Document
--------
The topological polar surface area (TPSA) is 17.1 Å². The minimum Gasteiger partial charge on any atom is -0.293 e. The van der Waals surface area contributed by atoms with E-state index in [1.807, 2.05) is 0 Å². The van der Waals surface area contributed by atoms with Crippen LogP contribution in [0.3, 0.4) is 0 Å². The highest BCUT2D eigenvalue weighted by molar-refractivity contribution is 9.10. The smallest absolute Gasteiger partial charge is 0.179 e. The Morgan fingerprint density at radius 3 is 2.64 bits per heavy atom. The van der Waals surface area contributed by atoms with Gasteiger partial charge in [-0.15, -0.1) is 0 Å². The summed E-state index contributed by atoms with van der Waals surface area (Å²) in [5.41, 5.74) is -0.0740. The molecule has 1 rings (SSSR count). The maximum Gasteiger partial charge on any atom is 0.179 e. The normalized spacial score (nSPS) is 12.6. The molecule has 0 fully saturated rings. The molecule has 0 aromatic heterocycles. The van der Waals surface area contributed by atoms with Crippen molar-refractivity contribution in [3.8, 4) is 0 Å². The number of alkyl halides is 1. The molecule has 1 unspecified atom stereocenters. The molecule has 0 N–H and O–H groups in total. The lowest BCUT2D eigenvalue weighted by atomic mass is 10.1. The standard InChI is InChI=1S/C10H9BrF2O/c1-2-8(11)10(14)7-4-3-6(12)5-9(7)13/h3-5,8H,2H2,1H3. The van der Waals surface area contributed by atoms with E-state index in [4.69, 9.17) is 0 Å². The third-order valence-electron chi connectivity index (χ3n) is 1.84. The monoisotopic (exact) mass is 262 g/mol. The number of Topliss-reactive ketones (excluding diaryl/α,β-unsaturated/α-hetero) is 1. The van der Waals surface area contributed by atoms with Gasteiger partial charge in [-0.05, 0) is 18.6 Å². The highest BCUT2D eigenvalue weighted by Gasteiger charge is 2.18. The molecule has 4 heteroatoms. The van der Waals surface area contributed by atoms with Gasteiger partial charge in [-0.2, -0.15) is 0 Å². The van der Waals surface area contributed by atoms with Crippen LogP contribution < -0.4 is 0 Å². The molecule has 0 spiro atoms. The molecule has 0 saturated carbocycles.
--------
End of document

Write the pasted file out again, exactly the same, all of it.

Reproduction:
The topological polar surface area (TPSA) is 17.1 Å². The minimum Gasteiger partial charge on any atom is -0.293 e. The van der Waals surface area contributed by atoms with E-state index in [1.807, 2.05) is 0 Å². The van der Waals surface area contributed by atoms with Crippen LogP contribution in [0.3, 0.4) is 0 Å². The highest BCUT2D eigenvalue weighted by molar-refractivity contribution is 9.10. The smallest absolute Gasteiger partial charge is 0.179 e. The Morgan fingerprint density at radius 3 is 2.64 bits per heavy atom. The van der Waals surface area contributed by atoms with Gasteiger partial charge in [-0.15, -0.1) is 0 Å². The summed E-state index contributed by atoms with van der Waals surface area (Å²) in [5.41, 5.74) is -0.0740. The molecule has 1 rings (SSSR count). The maximum Gasteiger partial charge on any atom is 0.179 e. The normalized spacial score (nSPS) is 12.6. The molecule has 0 fully saturated rings. The molecule has 0 aromatic heterocycles. The van der Waals surface area contributed by atoms with Crippen molar-refractivity contribution in [3.8, 4) is 0 Å². The number of alkyl halides is 1. The molecule has 1 unspecified atom stereocenters. The molecule has 0 N–H and O–H groups in total. The lowest BCUT2D eigenvalue weighted by atomic mass is 10.1. The standard InChI is InChI=1S/C10H9BrF2O/c1-2-8(11)10(14)7-4-3-6(12)5-9(7)13/h3-5,8H,2H2,1H3. The van der Waals surface area contributed by atoms with E-state index in [4.69, 9.17) is 0 Å². The third-order valence-electron chi connectivity index (χ3n) is 1.84. The monoisotopic (exact) mass is 262 g/mol. The number of Topliss-reactive ketones (excluding diaryl/α,β-unsaturated/α-hetero) is 1. The van der Waals surface area contributed by atoms with Gasteiger partial charge in [-0.05, 0) is 18.6 Å². The highest BCUT2D eigenvalue weighted by Gasteiger charge is 2.18. The molecule has 4 heteroatoms. The van der Waals surface area contributed by atoms with Gasteiger partial charge in [-0.2, -0.15) is 0 Å². The van der Waals surface area contributed by atoms with Crippen LogP contribution < -0.4 is 0 Å². The molecule has 0 spiro atoms. The molecule has 0 saturated carbocycles.